October 25, 2010
School of Business/Leslie Crews
From: Papa Rydoo
Date: October 25, 2010
Reference: Postretirement Plans
Acquisition of a company leads to many changes in the company and especially in the area of the retirement benefit plans for our company. It is complicated adjusting to benefits plans but with the required reporting, the transition will be smooth. The different types of pension plans we will focus on are; defined contribution, defined benefit, and other postretirement plans. Defined Contribution Plan (DCP)
Defined contribution plan is a retirement plan that an employer promises to contribute toward an employee’s retirement funds periodically. Most companies will match whatever an employee contributes towards the fund. However, there would be no promise as to the ultimate benefits that would be paid into the funds because the retirement benefits are determined by the returned earned on the contributions to the funds during the investment period (Schroeder, Clark, & Cathey, 2005, p. 445). DCP is recorded on the financial statements as a pension expense, it is a straightforward transaction and it carries no risk for the employer because all the risks go to the employee.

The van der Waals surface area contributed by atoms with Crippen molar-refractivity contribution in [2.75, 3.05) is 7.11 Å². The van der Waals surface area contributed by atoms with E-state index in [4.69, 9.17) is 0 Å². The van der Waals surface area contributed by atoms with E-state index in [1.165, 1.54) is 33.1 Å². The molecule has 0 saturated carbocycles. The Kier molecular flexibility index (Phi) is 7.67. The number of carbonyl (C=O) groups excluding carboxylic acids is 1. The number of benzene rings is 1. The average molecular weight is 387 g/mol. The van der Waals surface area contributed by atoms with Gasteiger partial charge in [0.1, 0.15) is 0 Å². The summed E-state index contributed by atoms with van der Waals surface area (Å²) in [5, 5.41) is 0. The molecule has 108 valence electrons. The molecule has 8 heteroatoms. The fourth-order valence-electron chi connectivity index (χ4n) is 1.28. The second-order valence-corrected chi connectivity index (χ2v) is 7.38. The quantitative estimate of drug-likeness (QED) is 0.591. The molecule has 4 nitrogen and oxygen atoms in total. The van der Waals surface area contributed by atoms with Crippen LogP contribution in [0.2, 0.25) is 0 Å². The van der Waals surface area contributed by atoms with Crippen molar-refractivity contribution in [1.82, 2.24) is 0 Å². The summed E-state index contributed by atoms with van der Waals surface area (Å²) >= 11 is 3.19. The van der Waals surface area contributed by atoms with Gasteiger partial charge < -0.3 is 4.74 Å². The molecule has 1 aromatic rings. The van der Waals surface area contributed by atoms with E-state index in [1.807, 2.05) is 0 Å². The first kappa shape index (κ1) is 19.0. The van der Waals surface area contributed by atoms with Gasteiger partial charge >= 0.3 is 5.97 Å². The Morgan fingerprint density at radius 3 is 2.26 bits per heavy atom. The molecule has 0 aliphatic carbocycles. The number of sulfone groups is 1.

Defined Benefit Plan (DBP)
Defined benefit plan is the amount of retirement benefits an employee would receive in the future but the terms are defined by the company. Most companies would have terms that would require employees to have at least 30 years of service, and reach the retirement age between 65-67 years of age to receive full benefits as listed by the company. Full benefits an employee would receive could be 60% of the average of the highest five yearly salaries. A company must decide the annual contribution to meet benefits requirements in the future (Schroeder, Clark, & Cathey, 2005, p. 445). Pension plans to be received in the future are affected...